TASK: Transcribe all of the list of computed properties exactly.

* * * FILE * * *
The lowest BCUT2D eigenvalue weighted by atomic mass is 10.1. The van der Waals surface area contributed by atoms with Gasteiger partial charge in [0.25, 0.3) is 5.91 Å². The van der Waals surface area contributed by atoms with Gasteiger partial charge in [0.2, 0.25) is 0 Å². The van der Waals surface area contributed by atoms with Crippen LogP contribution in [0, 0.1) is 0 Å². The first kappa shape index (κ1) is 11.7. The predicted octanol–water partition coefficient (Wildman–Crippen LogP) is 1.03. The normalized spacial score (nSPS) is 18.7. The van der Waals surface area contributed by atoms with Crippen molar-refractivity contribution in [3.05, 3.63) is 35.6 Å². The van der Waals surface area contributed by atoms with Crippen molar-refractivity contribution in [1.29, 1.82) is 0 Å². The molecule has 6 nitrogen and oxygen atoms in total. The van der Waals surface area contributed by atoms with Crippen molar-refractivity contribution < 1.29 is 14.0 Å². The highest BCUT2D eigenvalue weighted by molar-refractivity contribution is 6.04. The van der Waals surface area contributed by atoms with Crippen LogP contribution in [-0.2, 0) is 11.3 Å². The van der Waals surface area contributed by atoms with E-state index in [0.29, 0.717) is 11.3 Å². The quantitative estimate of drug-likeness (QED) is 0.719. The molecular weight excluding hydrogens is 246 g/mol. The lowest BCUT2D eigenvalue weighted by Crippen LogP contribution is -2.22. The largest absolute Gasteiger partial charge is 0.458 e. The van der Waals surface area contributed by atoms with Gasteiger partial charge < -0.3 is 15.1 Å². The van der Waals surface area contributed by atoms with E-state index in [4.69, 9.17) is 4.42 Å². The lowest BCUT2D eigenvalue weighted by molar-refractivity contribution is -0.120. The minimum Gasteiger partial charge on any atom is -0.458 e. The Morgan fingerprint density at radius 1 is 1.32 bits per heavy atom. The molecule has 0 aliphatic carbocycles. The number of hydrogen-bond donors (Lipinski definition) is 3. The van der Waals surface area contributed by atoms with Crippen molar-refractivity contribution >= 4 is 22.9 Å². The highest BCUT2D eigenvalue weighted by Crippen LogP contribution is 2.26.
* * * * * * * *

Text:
The lowest BCUT2D eigenvalue weighted by atomic mass is 10.1. The van der Waals surface area contributed by atoms with Gasteiger partial charge in [0.25, 0.3) is 5.91 Å². The van der Waals surface area contributed by atoms with Gasteiger partial charge in [0.2, 0.25) is 0 Å². The van der Waals surface area contributed by atoms with Crippen LogP contribution in [0, 0.1) is 0 Å². The first kappa shape index (κ1) is 11.7. The predicted octanol–water partition coefficient (Wildman–Crippen LogP) is 1.03. The normalized spacial score (nSPS) is 18.7. The van der Waals surface area contributed by atoms with Crippen molar-refractivity contribution in [3.05, 3.63) is 35.6 Å². The van der Waals surface area contributed by atoms with Crippen molar-refractivity contribution in [1.29, 1.82) is 0 Å². The molecule has 6 nitrogen and oxygen atoms in total. The van der Waals surface area contributed by atoms with Crippen molar-refractivity contribution < 1.29 is 14.0 Å². The highest BCUT2D eigenvalue weighted by molar-refractivity contribution is 6.04. The van der Waals surface area contributed by atoms with Crippen LogP contribution in [-0.2, 0) is 11.3 Å². The van der Waals surface area contributed by atoms with E-state index in [0.29, 0.717) is 11.3 Å². The quantitative estimate of drug-likeness (QED) is 0.719. The molecular weight excluding hydrogens is 246 g/mol. The lowest BCUT2D eigenvalue weighted by Crippen LogP contribution is -2.22. The largest absolute Gasteiger partial charge is 0.458 e. The van der Waals surface area contributed by atoms with Gasteiger partial charge < -0.3 is 15.1 Å². The van der Waals surface area contributed by atoms with E-state index in [4.69, 9.17) is 4.42 Å². The lowest BCUT2D eigenvalue weighted by molar-refractivity contribution is -0.120. The minimum Gasteiger partial charge on any atom is -0.458 e. The Morgan fingerprint density at radius 1 is 1.32 bits per heavy atom. The molecule has 0 aliphatic carbocycles. The number of hydrogen-bond donors (Lipinski definition) is 3. The van der Waals surface area contributed by atoms with Crippen molar-refractivity contribution >= 4 is 22.9 Å². The highest BCUT2D eigenvalue weighted by Crippen LogP contribution is 2.26.